GEAR & TECH

The Air Force's 'Destroyer' was based on a Navy classic

The word 'destroyer' is usually heard in a naval context. We think about the ships built by the hundreds during World War II to defeat Nazi Germany and Japan. However, the Air Force operated a destroyer for a while, too. Unlike others, this destroyer flew, but like others, it did have a Navy connection.


Douglas B-66B Destroyer takes off (S/N 53-505). Note the landing gear is about halfway through the retract cycle and the altitude is roughly 5 feet. (U.S. Air Force photo)

That plane was the Douglas B-66 Destroyer. When it was first proposed, the plane was meant to be a minimally-altered variant of what was then known as the A3D Skywarrior (and later the A-3). But while the Navy didn't want ejection seats for the Skywarrior (leading to the A3D earning the nickname, "All Three Dead"), the Air Force did.

The installation of ejection seats was the first of many changes that would eventually transform the B-66 from a simple adaptation job to an almost completely new plane by the time it entered service in 1956.

Most of the B-66 variants were RB-66 Destroyers that specialized in reconnaissance roles. (USAF photo)

Most of the planes built, though, were not the originally-envisioned tactical bombers — the Air Force did acquire 72 B-66Bs, but they also took on five RB-66A testbeds, 145 RB-66Bs, 36 RB-66Cs, and 36 WB-66Ds. Though all were designed slightly differently, many of these variants served in reconnaissance roles. Some of the B-66s and RB-66s were converted into jammers and became EB-66s, key components to electronic warfare in the skies over Vietnam.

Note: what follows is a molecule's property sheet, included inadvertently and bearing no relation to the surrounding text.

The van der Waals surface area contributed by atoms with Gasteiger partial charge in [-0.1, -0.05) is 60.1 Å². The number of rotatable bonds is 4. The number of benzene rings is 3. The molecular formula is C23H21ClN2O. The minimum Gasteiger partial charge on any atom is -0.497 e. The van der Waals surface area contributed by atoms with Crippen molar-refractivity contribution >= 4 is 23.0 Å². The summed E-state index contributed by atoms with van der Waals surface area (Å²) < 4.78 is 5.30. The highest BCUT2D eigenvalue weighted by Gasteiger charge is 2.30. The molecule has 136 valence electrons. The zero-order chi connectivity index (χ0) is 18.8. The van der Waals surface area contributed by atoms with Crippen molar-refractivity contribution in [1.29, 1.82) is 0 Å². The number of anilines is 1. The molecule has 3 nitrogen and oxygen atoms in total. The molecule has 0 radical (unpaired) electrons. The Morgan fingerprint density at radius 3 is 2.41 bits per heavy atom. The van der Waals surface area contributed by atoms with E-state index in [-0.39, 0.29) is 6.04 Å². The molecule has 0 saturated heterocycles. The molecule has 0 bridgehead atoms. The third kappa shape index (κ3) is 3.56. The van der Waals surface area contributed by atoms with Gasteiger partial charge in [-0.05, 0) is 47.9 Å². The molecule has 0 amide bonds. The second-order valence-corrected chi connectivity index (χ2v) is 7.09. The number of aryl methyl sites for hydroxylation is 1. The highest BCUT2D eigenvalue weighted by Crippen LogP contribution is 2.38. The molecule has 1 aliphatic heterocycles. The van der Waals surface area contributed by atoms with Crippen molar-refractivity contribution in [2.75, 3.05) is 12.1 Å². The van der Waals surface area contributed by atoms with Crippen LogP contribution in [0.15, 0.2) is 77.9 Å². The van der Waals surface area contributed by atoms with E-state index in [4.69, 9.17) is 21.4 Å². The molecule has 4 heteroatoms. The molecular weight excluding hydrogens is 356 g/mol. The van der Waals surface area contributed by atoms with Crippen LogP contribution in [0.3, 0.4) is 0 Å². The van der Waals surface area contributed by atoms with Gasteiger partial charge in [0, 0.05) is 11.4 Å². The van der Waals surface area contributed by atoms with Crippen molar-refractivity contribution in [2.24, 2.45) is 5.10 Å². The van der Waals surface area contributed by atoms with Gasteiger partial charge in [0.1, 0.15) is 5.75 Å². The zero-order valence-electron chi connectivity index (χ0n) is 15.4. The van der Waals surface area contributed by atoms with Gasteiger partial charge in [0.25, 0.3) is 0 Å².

One EB-66 with the callsign BAT 21 would later be shot down, leading to one of the most costly rescue missions ever, for which a Navy SEAL was awarded the Medal of Honor and a member of the South Vietnamese military earned a Navy Cross.

Douglas WB-66D Destroyer in flight (S/N 55-391). Photo taken in January 1959. (U.S. Air Force photo)

The last B-66 models were retired in 1975. The Air Force's destroyer didn't quite mark two decades in service, but it held the line in various electronic warfare roles until planes like the EF-111 Raven and the F-4G Wild Weasel reached the flight lines.

Learn more about this plane in the video below.

 

History

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GEAR & TECH

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A brief, deadly history of chemical weapons

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